Prayer to St. Martin,
O St. Martin, precious heart of the priesthood, loving father of the poor, bright example of the religious, who, out of zeal for the glory of God, couldst neither be overcome by labor nor by death itself, at whose departure hence the angels therefore rejoiced, I implore thee, through thy powerful intercession, to obtain for me a heart full of compassion for the needy, for the apostolic pastors of the Church, true zeal, and for all, on the bed of death, the grace by which, after this life of misery, we may together enter into that joy of the Lord which thou, as a good and faithful servant, already possessest.
In honor of St. Martin today would be a good day to go through our closets and cut our cloaks in half to donate to the poor. While serving in Germany myself I have a fond memory of St. Martin Day in which my children participated in the nighttime St. Martins Day Parade in the small town of Gersbach, Germany. On St. Martin's Day, children in Flanders, the southern and north-western parts of the Netherlands, and the Catholic areas of Germany and Austria still participate in paper lantern processions. Often, a man dressed as St. Martin rides on a horse in front of the procession. The children sing songs about St. Martin and about their lanterns. The food traditionally eaten on the day is goose, a rich bird. According to legend, Martin was reluctant to become bishop, which is why he hid in a stable filled with geese. The noise made by the geese betrayed his location to the people who were looking for him.
Things to do
- Recite the Iste Confessor in honor of St. Martin.
- Cook a special dinner of roast goose or duck in honor of St. Martin. Bake some horseshoe cookies.
- In Europe this day is traditionally known as Martinmas. Many foods and traditions are connected with this day. See also Women for Faith and Family for more Catholic traditions.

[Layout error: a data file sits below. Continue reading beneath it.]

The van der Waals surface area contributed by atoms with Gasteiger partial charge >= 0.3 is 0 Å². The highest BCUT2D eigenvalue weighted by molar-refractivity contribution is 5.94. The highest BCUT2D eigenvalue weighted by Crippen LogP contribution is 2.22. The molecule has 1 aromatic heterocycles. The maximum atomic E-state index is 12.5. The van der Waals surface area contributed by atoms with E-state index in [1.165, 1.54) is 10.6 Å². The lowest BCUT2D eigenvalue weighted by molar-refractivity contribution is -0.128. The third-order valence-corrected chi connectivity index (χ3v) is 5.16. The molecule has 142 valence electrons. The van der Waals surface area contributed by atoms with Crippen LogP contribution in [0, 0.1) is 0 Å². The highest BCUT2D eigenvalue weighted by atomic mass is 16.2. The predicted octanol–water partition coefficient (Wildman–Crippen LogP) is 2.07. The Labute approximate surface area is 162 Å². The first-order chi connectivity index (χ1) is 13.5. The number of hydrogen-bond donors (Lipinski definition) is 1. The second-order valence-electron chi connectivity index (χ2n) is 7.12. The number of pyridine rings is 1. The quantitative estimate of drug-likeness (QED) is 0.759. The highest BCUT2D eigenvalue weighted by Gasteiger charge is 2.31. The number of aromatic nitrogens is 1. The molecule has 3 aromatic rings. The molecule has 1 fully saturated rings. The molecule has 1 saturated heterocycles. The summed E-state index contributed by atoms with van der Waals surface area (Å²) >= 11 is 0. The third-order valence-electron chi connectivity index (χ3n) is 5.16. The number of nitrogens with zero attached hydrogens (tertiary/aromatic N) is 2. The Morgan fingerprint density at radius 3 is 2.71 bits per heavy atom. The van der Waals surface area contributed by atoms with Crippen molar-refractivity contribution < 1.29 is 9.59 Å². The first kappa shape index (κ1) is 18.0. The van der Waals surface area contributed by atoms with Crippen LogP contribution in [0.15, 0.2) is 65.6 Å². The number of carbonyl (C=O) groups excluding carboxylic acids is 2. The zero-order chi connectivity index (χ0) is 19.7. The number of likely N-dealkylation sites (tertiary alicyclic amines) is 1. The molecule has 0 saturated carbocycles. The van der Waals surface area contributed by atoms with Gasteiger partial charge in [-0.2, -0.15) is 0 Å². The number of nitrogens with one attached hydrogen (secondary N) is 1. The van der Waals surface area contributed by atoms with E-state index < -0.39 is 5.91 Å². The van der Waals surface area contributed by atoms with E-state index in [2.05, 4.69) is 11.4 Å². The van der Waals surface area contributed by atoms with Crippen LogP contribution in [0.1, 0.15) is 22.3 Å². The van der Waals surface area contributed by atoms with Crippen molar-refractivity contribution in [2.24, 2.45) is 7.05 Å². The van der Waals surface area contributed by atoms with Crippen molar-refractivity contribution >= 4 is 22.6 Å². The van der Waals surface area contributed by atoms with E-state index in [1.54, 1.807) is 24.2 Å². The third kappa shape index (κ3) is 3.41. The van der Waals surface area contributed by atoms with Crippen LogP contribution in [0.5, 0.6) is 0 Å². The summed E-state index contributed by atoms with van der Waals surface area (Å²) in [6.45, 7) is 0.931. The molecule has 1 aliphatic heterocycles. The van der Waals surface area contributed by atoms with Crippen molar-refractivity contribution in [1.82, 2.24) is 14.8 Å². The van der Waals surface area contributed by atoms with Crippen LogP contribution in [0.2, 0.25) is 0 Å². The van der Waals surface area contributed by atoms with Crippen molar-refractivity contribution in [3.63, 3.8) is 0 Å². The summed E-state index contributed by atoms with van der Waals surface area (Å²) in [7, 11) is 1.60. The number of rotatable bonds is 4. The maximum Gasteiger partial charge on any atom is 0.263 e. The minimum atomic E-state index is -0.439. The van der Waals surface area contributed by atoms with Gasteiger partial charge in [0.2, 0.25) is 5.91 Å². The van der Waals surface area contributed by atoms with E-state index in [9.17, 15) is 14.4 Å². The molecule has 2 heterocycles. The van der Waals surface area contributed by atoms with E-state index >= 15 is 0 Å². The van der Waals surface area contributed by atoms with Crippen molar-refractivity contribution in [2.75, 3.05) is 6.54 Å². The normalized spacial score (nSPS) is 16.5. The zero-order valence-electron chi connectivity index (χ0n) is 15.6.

- St. Martin is patron saint of wine growers, wine makers and vintners. In France, the tasting of the new wine is done today. Have a Martinmas gathering, serving this year's Noveau Beaujolais wine from France.
- Read Painting Angels, Saints and Their Symbols for a discussion about St. Martin's symbols in art.
- For more biographies and other information on St. Martin, read Patron Saints Index.
- See the Life of St Martin as depicted in the stained glass of Chartres Cathedral (c.1220) here.
- The children will enjoy this dessert St. Martin's Horseshoes and you can learn more about customs for this feast.
In the Christian era the custom of celebrating a thanksgiving harvest festival began in the High Middle Ages. For lack of any definite liturgical day or ceremony prescribed by the Church, various practices came to be observed locally. In many places, as in Hungary, the Feast of the Assumption included great thanksgiving solemnities for the grain harvest. Delegates from all parts of the country came for the solemn procession to Budapest, carrying the best samples of their produce. A similar ceremony was observed in Poland, where harvest wreaths brought to Warsaw from all sections were bestowed on the president in a colorful pageant. These wreaths (wieniec), made up of the straw of the last sheaf (broda), were beautifully decorated with flowers, apples, nuts, and ribbons, and blessed in churches by the priests.